Dean Foods



Dean Foods is a food processing company focused on dairy products. It is the largest processor and direct-to-store distributor of fluid milk and other fluid dairy products in the US, controlling about a third of the market. In certain states, they control a majority of the market. As Senator Bernie Sanders noted in 2009, “Dean Foods controls about 90 percent of the milk supply in Michigan, 80 percent in Massachusetts, over 80 percent in Tennessee and 70 percent in northern New Jersey. That’s not a free market.” (1).

Dean Foods has about 17,000 employees working at ~70 facilities in the United States. Their headquarters is in Dallas. Their national brands include Dairy Pure, TruMoo, Fruit Rush, Orchard Pure, and Ready Leaf. They license the brand Land O Lakes. They also have several dozen regional brands. (2).


The Dairy Industry in the US

A dairy cow beings her production cycle at about two years old, at the end of her first nine-month pregnancy. If she gives birth to a son, he is generally taken away and raised for veal (see below), because he cannot produce milk, and is not the correct breed to be raised for beef. Daughters are taken away and raised to replace their mother.

The mother is milked immediately following birth. She is then reimpregnated about four months later. She is milked for the first seven months of her pregnancy, meaning she must be providing for the developing calf while also producing many pounds of milk. Generally, milking is abruptly halted two months before the next calf is born; this sudden cessation of milking can lead to painful engorgement of the udder. Feed and water intake is sometimes restricted at this time, which also impairs her welfare.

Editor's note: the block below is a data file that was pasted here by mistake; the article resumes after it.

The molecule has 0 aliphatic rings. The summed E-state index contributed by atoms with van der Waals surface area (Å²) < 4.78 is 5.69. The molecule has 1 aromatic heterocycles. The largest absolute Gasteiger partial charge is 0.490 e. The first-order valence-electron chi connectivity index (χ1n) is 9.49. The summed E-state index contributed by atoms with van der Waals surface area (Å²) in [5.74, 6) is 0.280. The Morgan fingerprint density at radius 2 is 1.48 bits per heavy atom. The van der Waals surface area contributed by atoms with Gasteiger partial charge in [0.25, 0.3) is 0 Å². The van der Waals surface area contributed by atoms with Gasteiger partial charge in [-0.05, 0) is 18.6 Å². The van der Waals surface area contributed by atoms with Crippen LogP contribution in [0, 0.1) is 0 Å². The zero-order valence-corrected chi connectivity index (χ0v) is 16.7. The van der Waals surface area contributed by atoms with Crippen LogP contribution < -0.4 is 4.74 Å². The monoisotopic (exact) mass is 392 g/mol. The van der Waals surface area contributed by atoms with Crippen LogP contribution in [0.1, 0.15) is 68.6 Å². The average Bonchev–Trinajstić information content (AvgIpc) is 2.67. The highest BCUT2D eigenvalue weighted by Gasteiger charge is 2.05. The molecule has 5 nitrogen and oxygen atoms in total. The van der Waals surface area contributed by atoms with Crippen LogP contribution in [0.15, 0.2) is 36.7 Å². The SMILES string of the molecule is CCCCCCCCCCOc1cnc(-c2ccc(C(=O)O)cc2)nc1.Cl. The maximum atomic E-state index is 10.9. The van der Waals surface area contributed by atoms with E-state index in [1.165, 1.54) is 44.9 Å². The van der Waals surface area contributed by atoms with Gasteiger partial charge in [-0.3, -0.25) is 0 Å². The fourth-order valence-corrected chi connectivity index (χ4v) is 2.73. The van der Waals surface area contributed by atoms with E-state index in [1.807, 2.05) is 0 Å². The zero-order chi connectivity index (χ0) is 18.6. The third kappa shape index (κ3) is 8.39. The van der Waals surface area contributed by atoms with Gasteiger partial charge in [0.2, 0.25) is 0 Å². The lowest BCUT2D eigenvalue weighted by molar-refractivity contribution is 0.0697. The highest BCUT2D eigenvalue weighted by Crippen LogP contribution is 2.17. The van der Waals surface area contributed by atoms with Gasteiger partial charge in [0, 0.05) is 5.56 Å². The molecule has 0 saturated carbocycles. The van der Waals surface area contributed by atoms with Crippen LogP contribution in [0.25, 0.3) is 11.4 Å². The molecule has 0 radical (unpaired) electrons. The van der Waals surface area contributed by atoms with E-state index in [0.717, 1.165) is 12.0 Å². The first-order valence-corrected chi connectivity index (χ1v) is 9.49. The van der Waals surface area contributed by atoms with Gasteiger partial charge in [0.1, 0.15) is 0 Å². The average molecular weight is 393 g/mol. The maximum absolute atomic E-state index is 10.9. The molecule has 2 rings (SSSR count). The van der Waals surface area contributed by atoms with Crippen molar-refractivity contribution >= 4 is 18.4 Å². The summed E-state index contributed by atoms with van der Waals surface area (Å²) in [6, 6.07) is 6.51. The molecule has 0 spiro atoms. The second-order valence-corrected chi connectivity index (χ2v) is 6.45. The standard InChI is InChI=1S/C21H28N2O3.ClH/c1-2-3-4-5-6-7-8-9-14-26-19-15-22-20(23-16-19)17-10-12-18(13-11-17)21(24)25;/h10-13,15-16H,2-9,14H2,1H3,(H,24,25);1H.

After the second birth, her calf is again taken away, and she is milked again. About half the time, she is put through a third pregnancy / milking cycle. Often, though, she cannot be bred again because her reproductive system has broken down (3).

Dairy cows are milked 2-3 times per day, producing on average over 60 pounds of milk every day. For a 1,400 lb cow, this is over 4% of her body weight every single day (4).

Through selective breeding[1], manipulations of what she is fed, hormones and other drugs (such as antibiotics), a dairy cow today will produce three times as much milk a day than a cow in 1960. (5). After two or three cycles, she is slaughtered before the age of five. Cows can live to more than 20 years old.

Almost 90% of all the milk sold in the US comes from large factory farms of 100 cows or more. (6). The majority of dairy cows in the US live entirely or mostly indoors, mostly on concrete because it is easy to clean. Many of those – especially lactating cows – spend most of their time tied by the neck in a stall. Only a small minority spends their days grazing, or even exercises regularly. The toll of vast milk production alone leads to many physical problems. Lameness is rampant in the dairy industry – exacerbated by standing on concrete floors, as well as a lack of hoof care. Studies have found up to a quarter of dairy cows suffer from lameness. Mastitis – swelling and inflammation of the udder – is an extremely painful condition that is also widespread among dairy cows. It is the most common reported health issue in the industry, and is responsible for about 15% of reported deaths.